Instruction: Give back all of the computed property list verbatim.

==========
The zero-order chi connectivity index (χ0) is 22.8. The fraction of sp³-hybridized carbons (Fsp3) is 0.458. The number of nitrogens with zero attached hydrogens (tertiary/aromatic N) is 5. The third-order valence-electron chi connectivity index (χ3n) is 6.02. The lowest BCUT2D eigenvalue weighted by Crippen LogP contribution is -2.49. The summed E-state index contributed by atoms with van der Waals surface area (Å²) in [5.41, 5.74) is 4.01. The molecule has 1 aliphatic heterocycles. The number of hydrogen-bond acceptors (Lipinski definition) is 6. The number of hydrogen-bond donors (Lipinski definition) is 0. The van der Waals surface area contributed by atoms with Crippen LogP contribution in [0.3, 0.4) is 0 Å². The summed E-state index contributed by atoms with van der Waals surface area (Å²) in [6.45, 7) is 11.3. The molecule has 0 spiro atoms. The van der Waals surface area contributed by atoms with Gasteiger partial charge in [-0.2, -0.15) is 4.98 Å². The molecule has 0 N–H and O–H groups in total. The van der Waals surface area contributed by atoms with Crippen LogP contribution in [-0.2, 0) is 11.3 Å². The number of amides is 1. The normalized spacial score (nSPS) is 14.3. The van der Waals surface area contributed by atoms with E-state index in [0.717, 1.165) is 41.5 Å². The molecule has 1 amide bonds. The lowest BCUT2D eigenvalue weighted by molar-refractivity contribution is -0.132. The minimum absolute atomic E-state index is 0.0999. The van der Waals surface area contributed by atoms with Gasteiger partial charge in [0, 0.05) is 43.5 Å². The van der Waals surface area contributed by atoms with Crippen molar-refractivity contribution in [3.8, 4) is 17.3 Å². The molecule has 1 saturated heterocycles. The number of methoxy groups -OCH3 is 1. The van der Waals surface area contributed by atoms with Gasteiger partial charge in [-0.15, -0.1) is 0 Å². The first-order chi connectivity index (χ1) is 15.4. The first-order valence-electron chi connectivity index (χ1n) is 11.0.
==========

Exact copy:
The zero-order chi connectivity index (χ0) is 22.8. The fraction of sp³-hybridized carbons (Fsp3) is 0.458. The number of nitrogens with zero attached hydrogens (tertiary/aromatic N) is 5. The third-order valence-electron chi connectivity index (χ3n) is 6.02. The lowest BCUT2D eigenvalue weighted by Crippen LogP contribution is -2.49. The summed E-state index contributed by atoms with van der Waals surface area (Å²) in [5.41, 5.74) is 4.01. The molecule has 1 aliphatic heterocycles. The number of hydrogen-bond acceptors (Lipinski definition) is 6. The number of hydrogen-bond donors (Lipinski definition) is 0. The van der Waals surface area contributed by atoms with Crippen LogP contribution in [0.3, 0.4) is 0 Å². The summed E-state index contributed by atoms with van der Waals surface area (Å²) in [6.45, 7) is 11.3. The molecule has 0 spiro atoms. The van der Waals surface area contributed by atoms with Gasteiger partial charge in [-0.2, -0.15) is 4.98 Å². The molecule has 0 N–H and O–H groups in total. The van der Waals surface area contributed by atoms with Crippen LogP contribution in [-0.2, 0) is 11.3 Å². The number of amides is 1. The normalized spacial score (nSPS) is 14.3. The van der Waals surface area contributed by atoms with E-state index in [0.717, 1.165) is 41.5 Å². The molecule has 1 amide bonds. The lowest BCUT2D eigenvalue weighted by molar-refractivity contribution is -0.132. The minimum absolute atomic E-state index is 0.0999. The van der Waals surface area contributed by atoms with Gasteiger partial charge in [0, 0.05) is 43.5 Å². The van der Waals surface area contributed by atoms with Crippen molar-refractivity contribution in [3.8, 4) is 17.3 Å². The molecule has 1 saturated heterocycles. The number of methoxy groups -OCH3 is 1. The van der Waals surface area contributed by atoms with Gasteiger partial charge in [-0.15, -0.1) is 0 Å². The first-order chi connectivity index (χ1) is 15.4. The first-order valence-electron chi connectivity index (χ1n) is 11.0.